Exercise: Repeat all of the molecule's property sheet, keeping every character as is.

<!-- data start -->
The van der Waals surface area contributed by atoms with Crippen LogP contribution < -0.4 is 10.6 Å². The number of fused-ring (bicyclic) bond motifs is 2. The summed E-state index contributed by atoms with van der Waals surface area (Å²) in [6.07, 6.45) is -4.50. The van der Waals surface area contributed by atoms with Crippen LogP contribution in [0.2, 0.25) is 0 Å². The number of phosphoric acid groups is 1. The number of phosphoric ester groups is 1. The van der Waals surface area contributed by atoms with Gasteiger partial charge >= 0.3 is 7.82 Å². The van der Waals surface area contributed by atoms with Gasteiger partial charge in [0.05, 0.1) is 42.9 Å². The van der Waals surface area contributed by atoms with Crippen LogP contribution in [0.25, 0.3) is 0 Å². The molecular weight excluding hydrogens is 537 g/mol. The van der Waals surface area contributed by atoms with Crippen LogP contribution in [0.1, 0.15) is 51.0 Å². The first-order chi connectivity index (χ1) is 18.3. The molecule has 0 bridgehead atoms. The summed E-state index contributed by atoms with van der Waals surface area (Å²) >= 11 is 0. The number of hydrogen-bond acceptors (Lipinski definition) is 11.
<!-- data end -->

The van der Waals surface area contributed by atoms with Crippen LogP contribution < -0.4 is 10.6 Å². The number of fused-ring (bicyclic) bond motifs is 2. The summed E-state index contributed by atoms with van der Waals surface area (Å²) in [6.07, 6.45) is -4.50. The van der Waals surface area contributed by atoms with Crippen LogP contribution in [0.2, 0.25) is 0 Å². The number of phosphoric acid groups is 1. The number of phosphoric ester groups is 1. The van der Waals surface area contributed by atoms with Gasteiger partial charge >= 0.3 is 7.82 Å². The van der Waals surface area contributed by atoms with Gasteiger partial charge in [0.05, 0.1) is 42.9 Å². The van der Waals surface area contributed by atoms with Crippen LogP contribution in [0.25, 0.3) is 0 Å². The molecular weight excluding hydrogens is 537 g/mol. The van der Waals surface area contributed by atoms with Crippen LogP contribution in [0.1, 0.15) is 51.0 Å². The first-order chi connectivity index (χ1) is 18.3. The molecule has 0 bridgehead atoms. The summed E-state index contributed by atoms with van der Waals surface area (Å²) >= 11 is 0. The number of hydrogen-bond acceptors (Lipinski definition) is 11.